The second point is about establishing a comprehensive system of rewards and punishments of subordinate behavior. As the above showed, the transactional leadership framework emphasizes the ideas set forward by Maslow and McGregor. As humans are considered to be motivated by a set of needs, the leader must be able to respond to these needs and use them as a motivational tool. Both rewards and punishments can act as powerful tools for enhancing efficiency and motivation. The leader’s role is to set established systems to reward a behavior that follows the guidelines set forth by the leader and, on the other hand, use punishment as a deterrent to keep subordinates from behaving in an inappropriate manner.
When it comes to developing these systems, the emphasis must be on consistency and balance. The leader shouldn’t create a situation where different people are treated differently. When there is a deviation from the established procedures, the leader must react appropriately and direct the behavior on the right track. Furthermore, the focus shouldn’t be only on rewarding good behavior or punishing bad behavior. A careful balance must be struck to maintain work security and motivation.
Finally, the transactional leader must provide feedback on performance. Subordinates are better at achieving targets and following procedures, if they are provided with constructive feedback. Even when a subordinate has been performing well, feedback can help them identify the things they are doing right. This is beneficial in emphasizing the positive behaviors and understanding the steps to a more productive process. In essence, the transactional leader reinforces good behavior of the subordinates, ensuring they continue with procedures and behaviors that are beneficial and avoid the actions that lead to punishment and negative feedback.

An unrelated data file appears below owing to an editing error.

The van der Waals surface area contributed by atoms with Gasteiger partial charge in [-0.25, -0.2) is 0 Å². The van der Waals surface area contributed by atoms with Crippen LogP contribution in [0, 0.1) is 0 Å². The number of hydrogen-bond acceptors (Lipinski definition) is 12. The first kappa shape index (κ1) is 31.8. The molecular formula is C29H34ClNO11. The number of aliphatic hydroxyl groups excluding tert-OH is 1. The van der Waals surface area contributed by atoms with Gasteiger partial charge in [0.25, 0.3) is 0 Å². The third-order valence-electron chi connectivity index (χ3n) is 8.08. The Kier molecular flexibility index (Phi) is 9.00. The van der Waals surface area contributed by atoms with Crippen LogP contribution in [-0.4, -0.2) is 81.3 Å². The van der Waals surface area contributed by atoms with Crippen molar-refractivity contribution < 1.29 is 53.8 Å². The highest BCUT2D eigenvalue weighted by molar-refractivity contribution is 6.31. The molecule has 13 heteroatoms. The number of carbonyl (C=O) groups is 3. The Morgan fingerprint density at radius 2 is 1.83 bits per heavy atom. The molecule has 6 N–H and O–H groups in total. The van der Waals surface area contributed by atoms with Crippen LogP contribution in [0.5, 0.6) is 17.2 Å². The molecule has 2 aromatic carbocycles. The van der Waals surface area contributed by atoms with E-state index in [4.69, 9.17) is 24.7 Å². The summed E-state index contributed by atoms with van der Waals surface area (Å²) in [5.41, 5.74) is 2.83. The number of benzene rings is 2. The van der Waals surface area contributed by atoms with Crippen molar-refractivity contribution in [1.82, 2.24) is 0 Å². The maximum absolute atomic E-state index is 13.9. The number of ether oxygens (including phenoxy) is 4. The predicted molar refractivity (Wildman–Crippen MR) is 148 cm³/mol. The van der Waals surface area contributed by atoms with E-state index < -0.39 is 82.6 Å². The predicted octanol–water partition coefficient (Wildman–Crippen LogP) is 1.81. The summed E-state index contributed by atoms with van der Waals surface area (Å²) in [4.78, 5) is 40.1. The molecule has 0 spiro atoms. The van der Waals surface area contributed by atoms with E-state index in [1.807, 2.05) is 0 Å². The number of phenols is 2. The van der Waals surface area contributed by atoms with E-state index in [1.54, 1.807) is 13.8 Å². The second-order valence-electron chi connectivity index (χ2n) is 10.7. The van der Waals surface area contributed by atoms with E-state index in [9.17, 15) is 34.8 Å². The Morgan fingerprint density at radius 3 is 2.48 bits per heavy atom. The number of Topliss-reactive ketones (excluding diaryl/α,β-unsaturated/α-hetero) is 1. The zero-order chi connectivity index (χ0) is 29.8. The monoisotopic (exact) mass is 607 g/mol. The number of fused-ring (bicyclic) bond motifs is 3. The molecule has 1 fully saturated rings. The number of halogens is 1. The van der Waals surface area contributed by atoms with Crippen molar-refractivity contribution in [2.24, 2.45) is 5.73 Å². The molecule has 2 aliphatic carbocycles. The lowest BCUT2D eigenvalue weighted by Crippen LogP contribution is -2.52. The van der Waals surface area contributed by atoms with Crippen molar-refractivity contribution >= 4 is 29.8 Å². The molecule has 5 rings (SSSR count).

ADVANTAGES AND DISADVANTAGES OF TRANSACTIONAL LEADERSHIP
The discussion above has already highlighted certain negative aspects of the leadership, but should also have made you note the positive power of using this leadership style. Let’s now look in more detail what the advantages and disadvantages of this leadership framework are to get a better idea of its application.
Advantages of transactional leadership
The manner in which transactional leadership establishes clear guidelines and norms for performance can help productivity and efficiency within an organization. Subordinates will be told exactly what is expected of them, which can help them perform better. Starting a project with a clear understanding of what the end goal should look like can definitely make it easier to reach the goal. In a simplistic manner, you could say that building a house with instructions and designs is much easier than coming up the design as you go along.
To this effect, the transactional leadership framework works effectively in removing doubt or uncertainty from an organization or its projects. Companies don’t have to deal with unambiguity, as they have a set of objectives to meet.